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Dedicated to patient care, we utilise the latest arthroscopic and minimally invasive techniques for the management of all hip, knee and shoulder conditions; thereby facilitating the best recovery and outcome for patients from surgery.
Dedicated to patient care, we utilise the latest arthroscopic and minimally invasive techniques for the management of all hip, knee and shoulder conditions; thereby facilitating the best recovery and outcome for patients from surgery.

  • Shoulder Pain
  • Anterior Hip Replacement
  • ACL Reconstruction
  • Rotator Cuff Tear
  • Hip Arthroscopy

Hip Bursitis

Hip Bursitis
Hip bursitis is a painful condition caused by the inflammation of a bursa in the hip. Bursae are fluid-filled sacs present in joints between bone and soft tissue to reduce friction, and provide cushioning during movement.

The bony prominence of the hip is called greater trochanter and is present on the outer side of the upper thighbone or femur. The bursa overlying it is called trochanteric bursa. Another bursa is located towards the groin region and is called iliopsoas bursa. Bursitis of the trochanteric bursa is more common than that of iliopsoas bursa.

Causes

Trochanteric bursitis is often seen in people involved in sports such as football and soccer, which involve a lot of running. This can lead to overuse and irritation of the bursa, causing inflammation. Bursitis may sometimes result from an injury or fall to the hip or after a surgical procedure of the hip. Spine disease, rheumatoid arthritis and leg length inequality increases the risk for developing hip bursitis.

Symptoms

Trochanteric bursitis results in pain on the outer side of the hip, which usually increases with prolonged walking or climbing stairs. The pain is felt more while getting up from a chair and in the night, when lying on the affected side. Inflammation of the iliopsoas bursa, however results in pain in the groin region.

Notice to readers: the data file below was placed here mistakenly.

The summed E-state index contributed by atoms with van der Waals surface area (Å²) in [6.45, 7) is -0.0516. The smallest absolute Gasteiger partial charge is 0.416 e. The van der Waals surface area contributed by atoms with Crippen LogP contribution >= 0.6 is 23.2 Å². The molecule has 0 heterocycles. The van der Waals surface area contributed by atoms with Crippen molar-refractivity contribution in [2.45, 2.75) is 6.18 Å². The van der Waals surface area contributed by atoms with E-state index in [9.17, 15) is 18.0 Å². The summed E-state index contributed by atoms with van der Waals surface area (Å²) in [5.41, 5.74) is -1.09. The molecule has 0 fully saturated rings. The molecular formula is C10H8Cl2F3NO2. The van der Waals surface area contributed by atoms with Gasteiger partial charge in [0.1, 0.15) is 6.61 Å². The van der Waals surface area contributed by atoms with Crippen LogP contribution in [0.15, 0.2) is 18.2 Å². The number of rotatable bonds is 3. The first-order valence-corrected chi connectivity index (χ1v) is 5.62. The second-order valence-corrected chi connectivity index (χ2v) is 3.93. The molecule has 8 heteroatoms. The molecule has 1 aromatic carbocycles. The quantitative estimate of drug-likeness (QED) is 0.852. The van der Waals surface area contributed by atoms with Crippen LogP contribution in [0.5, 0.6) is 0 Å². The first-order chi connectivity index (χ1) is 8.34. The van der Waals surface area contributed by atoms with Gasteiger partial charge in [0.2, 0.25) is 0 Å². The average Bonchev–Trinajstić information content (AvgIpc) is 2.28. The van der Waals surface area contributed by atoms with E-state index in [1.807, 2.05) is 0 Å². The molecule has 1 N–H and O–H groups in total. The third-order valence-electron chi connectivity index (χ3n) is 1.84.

Diagnosis

Tenderness and swelling in the area of pain over the bursa during a physical examination of the hip confirms the diagnosis of hip bursitis. To check for any bone spurs that could be causing irritation of the bursa, your doctor may order an X-ray. If the reason for the pain is not very clear, the doctor may order an MRI to view the soft tissues and structures not visible on X-ray.

Conservative treatment options

Treatment goals for bursitis are focused on resolving the inflammation and pain. Rest is advised and activities causing the bursitis pain are restricted. Anti-inflammatory medications are prescribed to reduce the inflammation and pain. Physical therapy and treatments with heat, ice and ultrasound are sometimes recommended. An injection of corticosteroid medicine may be administered to reduce the inflammation. Sometimes a second injection is necessary if the pain returns after a few months. These nonsurgical treatments provide relief from hip bursitis in the majority of cases.

Surgery

Sometimes, however, your doctor may recommend surgical removal of the bursa if you do not respond to conservative treatment measures.

Hip Knee Shoulder FAORTHA FRACSInternational Society for Hip Arthroscopy

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